Among the diminutive ranks of the vocal minority is Israeli-Canadian journalist David Sheen, who reports relentlessly on the hazards to African existence in the Jewish state.
These range from verbal and physical abuse - including, for example, the pelting of African women and children with bottles, cassette players, and other impromptu projectiles and the firebombing of homes and daycares - to long-term incarceration in inhumane conditions without trial, to the mass secret forcible repatriation of Sudanese asylum seekers in violation of the UN convention on the status of refugees.
In a May blog post for +972 Magazine, Sheen marked the one-year anniversary of the ”anti-African pogrom" in Tel Aviv, when "a thousand Jewish Israelis ran rampant through the streets… smashing and looting African-operated businesses and physically assaulting any dark-skinned person they came across."
As Sheen notes, Regev “apologised after the violence, not to African asylum seekers, but to Israeli cancer victims, for comparing them to Africans - [and] was appointed by [PM Benjamin] Netanyahu to head the Knesset Interior Committee, the very body that decides the fate of those asylum seekers”.
In an email, Sheen shared his response to Mizroch’s allegation that writing a book about racism against Africans in Israel without also discussing racism against Africans in Arab countries constitutes racism against Israelis: ”When I mocked his logic, asking him if it was necessary, in order to put the reports in their proper context, for me to also be locked up in an underground jail and tortured - sadly, the fate of many of these African refugees before they arrive in Israel - Mizroch tweeted: “now THAT I’d pay to see ;)”.
It’s worth reiterating that the mistreatment of Africans in non-Israeli locales often occurs in the countries from which they have fled and to which Israel has no qualms about illegally deporting them. Netanyahu haspledged to rid the country of its “tens of thousands of infiltrators” from Africa.
When Abdallah Awele moved to Saudi Arabia from Ethiopia last year, he thought he would land a good job and earn enough money to send home to his family.
But instead, Abdallah, 21, said he was beaten, robbed and jailed for living in the country illegally.
"I wanted a good salary and a good life, that’s why I crossed the border," he said.
"When I was in Saudi Arabia, I was successful, I was saving a lot of money and I had nice things. But I lost all of it. Now I am home and I won’t go back there."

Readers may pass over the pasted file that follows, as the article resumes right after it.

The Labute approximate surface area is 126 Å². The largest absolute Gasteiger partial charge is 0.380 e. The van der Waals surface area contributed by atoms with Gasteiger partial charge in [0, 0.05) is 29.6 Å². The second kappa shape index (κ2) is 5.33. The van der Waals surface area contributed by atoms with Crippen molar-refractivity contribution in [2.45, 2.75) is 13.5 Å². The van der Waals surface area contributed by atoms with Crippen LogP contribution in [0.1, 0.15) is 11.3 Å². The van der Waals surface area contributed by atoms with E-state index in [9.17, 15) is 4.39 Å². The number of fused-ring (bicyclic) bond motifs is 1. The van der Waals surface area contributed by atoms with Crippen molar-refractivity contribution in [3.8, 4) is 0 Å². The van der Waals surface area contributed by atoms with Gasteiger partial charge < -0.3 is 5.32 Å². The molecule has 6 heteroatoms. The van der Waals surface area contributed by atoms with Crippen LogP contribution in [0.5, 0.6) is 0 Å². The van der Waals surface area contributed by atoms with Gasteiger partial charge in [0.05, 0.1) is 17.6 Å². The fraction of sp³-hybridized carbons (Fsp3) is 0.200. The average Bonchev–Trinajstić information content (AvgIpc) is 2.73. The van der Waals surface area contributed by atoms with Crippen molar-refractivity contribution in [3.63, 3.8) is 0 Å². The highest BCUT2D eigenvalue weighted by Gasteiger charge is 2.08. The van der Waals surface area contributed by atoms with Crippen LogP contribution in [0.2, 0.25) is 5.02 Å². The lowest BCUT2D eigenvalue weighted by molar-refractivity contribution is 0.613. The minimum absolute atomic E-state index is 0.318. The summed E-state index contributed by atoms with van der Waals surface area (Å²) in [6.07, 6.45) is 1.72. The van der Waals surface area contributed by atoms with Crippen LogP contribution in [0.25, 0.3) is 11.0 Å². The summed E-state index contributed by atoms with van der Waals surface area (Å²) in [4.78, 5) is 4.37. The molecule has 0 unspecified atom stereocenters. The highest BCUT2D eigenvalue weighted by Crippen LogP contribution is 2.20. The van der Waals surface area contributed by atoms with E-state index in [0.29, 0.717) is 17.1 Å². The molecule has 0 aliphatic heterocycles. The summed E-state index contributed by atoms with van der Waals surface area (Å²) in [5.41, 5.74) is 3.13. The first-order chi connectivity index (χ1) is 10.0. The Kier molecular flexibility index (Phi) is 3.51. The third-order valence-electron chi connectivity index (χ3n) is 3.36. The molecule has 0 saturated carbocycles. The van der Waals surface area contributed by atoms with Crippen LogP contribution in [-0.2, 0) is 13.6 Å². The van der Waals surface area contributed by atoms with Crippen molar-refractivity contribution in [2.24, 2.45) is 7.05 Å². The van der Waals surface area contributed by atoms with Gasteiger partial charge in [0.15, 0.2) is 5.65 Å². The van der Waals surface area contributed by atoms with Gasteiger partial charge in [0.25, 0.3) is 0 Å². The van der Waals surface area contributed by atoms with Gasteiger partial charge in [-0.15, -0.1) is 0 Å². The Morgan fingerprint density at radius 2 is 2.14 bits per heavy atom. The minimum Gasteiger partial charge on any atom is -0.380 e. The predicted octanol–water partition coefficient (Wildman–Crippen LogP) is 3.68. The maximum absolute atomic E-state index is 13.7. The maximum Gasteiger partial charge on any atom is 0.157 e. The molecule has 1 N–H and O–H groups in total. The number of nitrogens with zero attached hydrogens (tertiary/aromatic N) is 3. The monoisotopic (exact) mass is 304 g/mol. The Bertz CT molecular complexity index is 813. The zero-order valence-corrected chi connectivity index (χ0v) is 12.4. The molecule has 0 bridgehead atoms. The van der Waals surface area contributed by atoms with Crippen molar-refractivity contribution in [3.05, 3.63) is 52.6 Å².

Abdallah was one of at least 23,000 Ethiopians living illegally in Saudi Arabia, and part of a group of close to 400 flown home on Friday after being expelled.
According to Ethiopian officials, three of their nationals were killed this month in clashes with Saudi police as the clampdown - set in motion after a seven-month amnesty period expired - got under way.
"I had 3,500 Saudi Arabian riyals (930 dollars, 690 euros). We were taken to prison, I lost my luggage, and all of my money was collected by the police," Abdallah said.
"Even my shoes were collected by the police," he said, speaking barefoot after leaving the airport with about 30 other men and showing scars on the back of his neck.
Abdullah, who had a job guarding animals, was jailed for six months - during which he said he was denied food and medical help.
Facing limited job prospects and harsh economic realities back home, large numbers of Ethiopian men and women head to the oil- and gas-rich Arabian peninsula every year seeking work.
The International Labour Organisation said many face physical and mental abuse, menial pay, discrimination and poor working conditions, and the Ethiopian government announced last month it was banning domestic workers from travelling to the Middle East to look for jobs after widespread reports of mistreatment.
Like Abdullah, Abdurahman Kamal said he too was beaten before being jailed for ten days. His employer revoked his salary and his visa before handing him over to the authorities, he says.
"The police asked for money but at that time I didn’t have the money, so the police beat me," said Abdurahman, 21, who worked as a driver.
Now he says he is relieved to be home after three years in Saudi Arabia.
"I get to go back to my family," he said, wearing a torn shirt that revealed his scarred torso.
With 91 million inhabitants, Ethiopia is the most populous country in Africa after Nigeria, but also one of the poorest. Ethiopia’s unemployment rate - 27 percent among women and 13 percent among men, according to the ILO - is the main driver for young people seeking better opportunities abroad.